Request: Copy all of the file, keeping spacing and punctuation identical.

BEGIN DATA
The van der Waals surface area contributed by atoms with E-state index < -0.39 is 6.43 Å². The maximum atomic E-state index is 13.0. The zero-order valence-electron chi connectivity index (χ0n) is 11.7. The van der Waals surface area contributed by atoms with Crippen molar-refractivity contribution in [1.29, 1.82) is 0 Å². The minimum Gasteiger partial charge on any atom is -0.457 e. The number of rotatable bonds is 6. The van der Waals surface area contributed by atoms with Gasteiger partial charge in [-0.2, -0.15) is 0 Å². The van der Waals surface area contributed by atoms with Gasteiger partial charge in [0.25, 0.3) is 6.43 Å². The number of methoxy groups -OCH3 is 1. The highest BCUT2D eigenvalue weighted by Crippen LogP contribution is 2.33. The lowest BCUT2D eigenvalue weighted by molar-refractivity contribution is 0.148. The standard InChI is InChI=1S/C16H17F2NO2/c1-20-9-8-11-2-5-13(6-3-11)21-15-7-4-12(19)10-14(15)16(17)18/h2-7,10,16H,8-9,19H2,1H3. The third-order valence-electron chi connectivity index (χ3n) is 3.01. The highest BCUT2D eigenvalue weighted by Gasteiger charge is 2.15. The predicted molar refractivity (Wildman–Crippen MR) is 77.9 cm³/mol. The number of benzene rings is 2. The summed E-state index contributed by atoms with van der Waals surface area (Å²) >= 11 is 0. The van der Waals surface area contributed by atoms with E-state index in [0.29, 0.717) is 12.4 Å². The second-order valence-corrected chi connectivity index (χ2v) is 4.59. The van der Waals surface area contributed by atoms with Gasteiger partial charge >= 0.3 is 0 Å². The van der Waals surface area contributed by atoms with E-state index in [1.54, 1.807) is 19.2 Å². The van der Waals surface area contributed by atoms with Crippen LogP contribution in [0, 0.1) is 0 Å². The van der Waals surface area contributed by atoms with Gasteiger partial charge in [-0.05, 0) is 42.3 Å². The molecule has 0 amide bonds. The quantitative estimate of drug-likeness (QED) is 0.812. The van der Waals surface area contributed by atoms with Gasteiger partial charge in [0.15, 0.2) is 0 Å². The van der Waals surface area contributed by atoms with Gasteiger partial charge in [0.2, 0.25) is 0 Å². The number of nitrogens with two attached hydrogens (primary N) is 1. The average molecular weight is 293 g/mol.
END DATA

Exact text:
The van der Waals surface area contributed by atoms with E-state index < -0.39 is 6.43 Å². The maximum atomic E-state index is 13.0. The zero-order valence-electron chi connectivity index (χ0n) is 11.7. The van der Waals surface area contributed by atoms with Crippen molar-refractivity contribution in [1.29, 1.82) is 0 Å². The minimum Gasteiger partial charge on any atom is -0.457 e. The number of rotatable bonds is 6. The van der Waals surface area contributed by atoms with Gasteiger partial charge in [-0.2, -0.15) is 0 Å². The van der Waals surface area contributed by atoms with Gasteiger partial charge in [0.25, 0.3) is 6.43 Å². The number of methoxy groups -OCH3 is 1. The highest BCUT2D eigenvalue weighted by Crippen LogP contribution is 2.33. The lowest BCUT2D eigenvalue weighted by molar-refractivity contribution is 0.148. The standard InChI is InChI=1S/C16H17F2NO2/c1-20-9-8-11-2-5-13(6-3-11)21-15-7-4-12(19)10-14(15)16(17)18/h2-7,10,16H,8-9,19H2,1H3. The third-order valence-electron chi connectivity index (χ3n) is 3.01. The highest BCUT2D eigenvalue weighted by Gasteiger charge is 2.15. The predicted molar refractivity (Wildman–Crippen MR) is 77.9 cm³/mol. The number of benzene rings is 2. The summed E-state index contributed by atoms with van der Waals surface area (Å²) >= 11 is 0. The van der Waals surface area contributed by atoms with E-state index in [0.29, 0.717) is 12.4 Å². The second-order valence-corrected chi connectivity index (χ2v) is 4.59. The van der Waals surface area contributed by atoms with Gasteiger partial charge >= 0.3 is 0 Å². The van der Waals surface area contributed by atoms with E-state index in [1.54, 1.807) is 19.2 Å². The van der Waals surface area contributed by atoms with Crippen LogP contribution in [0, 0.1) is 0 Å². The van der Waals surface area contributed by atoms with Gasteiger partial charge in [-0.05, 0) is 42.3 Å². The molecule has 0 amide bonds. The quantitative estimate of drug-likeness (QED) is 0.812. The van der Waals surface area contributed by atoms with Gasteiger partial charge in [0.15, 0.2) is 0 Å². The van der Waals surface area contributed by atoms with Gasteiger partial charge in [0.2, 0.25) is 0 Å². The number of nitrogens with two attached hydrogens (primary N) is 1. The average molecular weight is 293 g/mol.